September 9, 2013; Huffington Post UK
A recent report from the U.K. provides context to the contentious reporting of the Washington Post regarding formerly employed persons with disabilities seeking Social Security disability benefits while they were unemployed. It is a harbinger of the future if we are not very, very careful—in the midst of budgetary austerity, the public’s potentially increasing sense that some “entitlements” are justified and important, while others may not be as valuable or as deserved.
The report is Generation Strains, produced by a British think-tank called Demos, apparently not connected to the U.S. think-tank with the same name. The report surveyed various generations of British adults for their changing attitudes toward the welfare state, comparing the attitudes of the Pre War [sic] Generation (born before 1945), Baby Boomers (born between 1945 and 1965), Generation X (born between 1966 and 1979), and Generation Y (born between 1980 and 2000).
Although so-called welfare-state entitlements mean, essentially, that you are entitled to the benefit, some of the generational respondents indicated higher levels of support for some entitlements over others. For example, according to Figure 4 in the work, Generation Y respondents ranked five entitlements as priorities for potential extra spending: Over 50 percent thought child benefits merited extra spending, over 40 percent supported old age pensions and disability benefits, but only around 30 percent would support increased spending for single-parent benefits, and less than 20 percent for unemployment benefits.
Both Generation X and particularly Generation Y hold the U.K.’s achievement of the welfare state in lower esteem than the Pre War and Baby Boomers. Asked if the creation of the welfare state is one of the nation’s proudest achievements, 70 percent of the Pre War generation and over 60 percent of the Boomers agreed, but only a little over 40 percent of the Gen X’ers and just over 20 percent of the Gen Y respondents, according to the picture presented in Figure 8. Whereas overall support for higher spending on entitlements that might lead to tax increases has been on the decline for several years, Generation X and Generation Y respondents were particularly averse to the notion.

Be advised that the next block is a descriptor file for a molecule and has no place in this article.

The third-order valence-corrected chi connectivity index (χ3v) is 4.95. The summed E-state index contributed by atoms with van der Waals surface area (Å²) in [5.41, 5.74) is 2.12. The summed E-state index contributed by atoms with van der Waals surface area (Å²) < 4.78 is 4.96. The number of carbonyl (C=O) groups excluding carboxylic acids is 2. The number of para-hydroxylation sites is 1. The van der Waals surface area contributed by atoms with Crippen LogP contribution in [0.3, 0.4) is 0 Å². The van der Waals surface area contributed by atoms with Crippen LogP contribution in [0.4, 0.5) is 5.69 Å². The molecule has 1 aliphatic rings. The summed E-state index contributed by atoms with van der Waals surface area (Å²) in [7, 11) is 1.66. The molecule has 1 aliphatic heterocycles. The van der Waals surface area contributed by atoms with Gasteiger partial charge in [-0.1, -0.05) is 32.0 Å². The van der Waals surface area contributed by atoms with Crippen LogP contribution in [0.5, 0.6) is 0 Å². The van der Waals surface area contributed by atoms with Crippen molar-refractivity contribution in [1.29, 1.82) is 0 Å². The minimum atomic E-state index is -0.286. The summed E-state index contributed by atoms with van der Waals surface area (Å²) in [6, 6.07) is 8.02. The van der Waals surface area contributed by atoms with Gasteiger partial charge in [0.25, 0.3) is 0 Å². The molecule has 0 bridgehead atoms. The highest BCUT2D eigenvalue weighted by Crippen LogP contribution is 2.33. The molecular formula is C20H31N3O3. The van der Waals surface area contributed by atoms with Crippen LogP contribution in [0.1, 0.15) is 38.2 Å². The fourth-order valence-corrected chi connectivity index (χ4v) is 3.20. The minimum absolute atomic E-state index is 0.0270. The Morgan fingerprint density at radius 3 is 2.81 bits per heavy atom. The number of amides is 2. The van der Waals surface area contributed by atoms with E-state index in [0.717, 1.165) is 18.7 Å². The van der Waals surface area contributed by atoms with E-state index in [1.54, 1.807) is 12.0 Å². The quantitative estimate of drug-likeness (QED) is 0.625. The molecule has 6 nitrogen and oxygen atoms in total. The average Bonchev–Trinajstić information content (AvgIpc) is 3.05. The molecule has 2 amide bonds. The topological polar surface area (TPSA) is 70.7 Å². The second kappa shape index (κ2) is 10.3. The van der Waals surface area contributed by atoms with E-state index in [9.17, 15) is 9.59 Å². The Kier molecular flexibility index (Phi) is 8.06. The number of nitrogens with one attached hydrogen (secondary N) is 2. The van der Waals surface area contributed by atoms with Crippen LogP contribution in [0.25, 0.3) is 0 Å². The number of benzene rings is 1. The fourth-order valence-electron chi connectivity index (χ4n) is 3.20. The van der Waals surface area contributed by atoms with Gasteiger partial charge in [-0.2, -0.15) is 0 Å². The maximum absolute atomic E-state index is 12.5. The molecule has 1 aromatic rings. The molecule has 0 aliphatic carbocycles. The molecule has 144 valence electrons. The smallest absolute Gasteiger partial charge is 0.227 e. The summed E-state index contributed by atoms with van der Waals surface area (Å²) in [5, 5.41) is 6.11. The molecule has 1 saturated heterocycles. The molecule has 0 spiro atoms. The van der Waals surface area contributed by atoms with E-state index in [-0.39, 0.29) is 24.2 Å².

There was an odd convergence of opinions, however, between the Pre War and Generation Y respondents regarding the fairness of the entitlement system. According to the report, “the Pre War Generation and Generation Y are most likely to believe that many people receiving support from the welfare system do not deserve any help, with a sharp difference between the oldest cohort and the rest in particular (figure 11). This illustrates that it is possible both to be proud of the welfare state and willing to commit more resources to it, but also to be concerned about the way that it works in practice.”
It all adds up to a disturbing picture presented in Figure 17 concerning the proportion of respondents across all generations that support government welfare spending. Around 70 percent support spending on old age pensions and between 55 and 60 percent on disability benefits. Child benefits get support from 40 percent of the population, but spending on single parent and unemployment benefits, particularly the latter, hover a little above 10 percent. What explains the lower support for these benefits? The report authors suggest that it reflects the population’s sense that the recipients of single-parent or unemployment benefits do not exhibit the quality of “reciprocity” or “deservedness.” According to the report, the respondents appear to indicate “that there are two categories of people who deserve support from the welfare system: those who find themselves in need, through no fault of their own; and those who have a right to public support, either by virtue of their citizenship or because they have contributed to the system in the past…Pensioners come top of the priority list, enjoying support across generations because they are seen to be needy and to have contributed…By contrast, spending on the unemployed has least support because of scepticism that they qualify as vulnerable or the view that they are unlikely to make reciprocal contributions in the future.”
What is the importance of these findings to the U.S.? To this point in the federal budget battles, discretionary funding has been vulnerable to cuts, but entitlement funding has been protected. As shown by several Republican states’ rejection of expanded Medicaid, entitlements aren’t sacrosanct going forward. Remember candidate Mitt Romney’s discussion of entitlements?
“There are 47 percent of the people…who are dependent upon government, who believe that they are victims, who believe the government has a responsibility to care for them, who believe that they are entitled to health care, to food, to housing, to you-name-it. That that’s an entitlement. And the government should give it to them…[M]y job is is not to worry about those people. I’ll never convince them they should take personal responsibility and care for their lives.”
Nonprofits have been busily fretting about protecting federal discretionary spending, but they might have to look at their Generation X and Generation Y cohorts and wonder if they will speak up for Social Security, Medicaid, and Medicare entitlements in the future.—Rick Cohen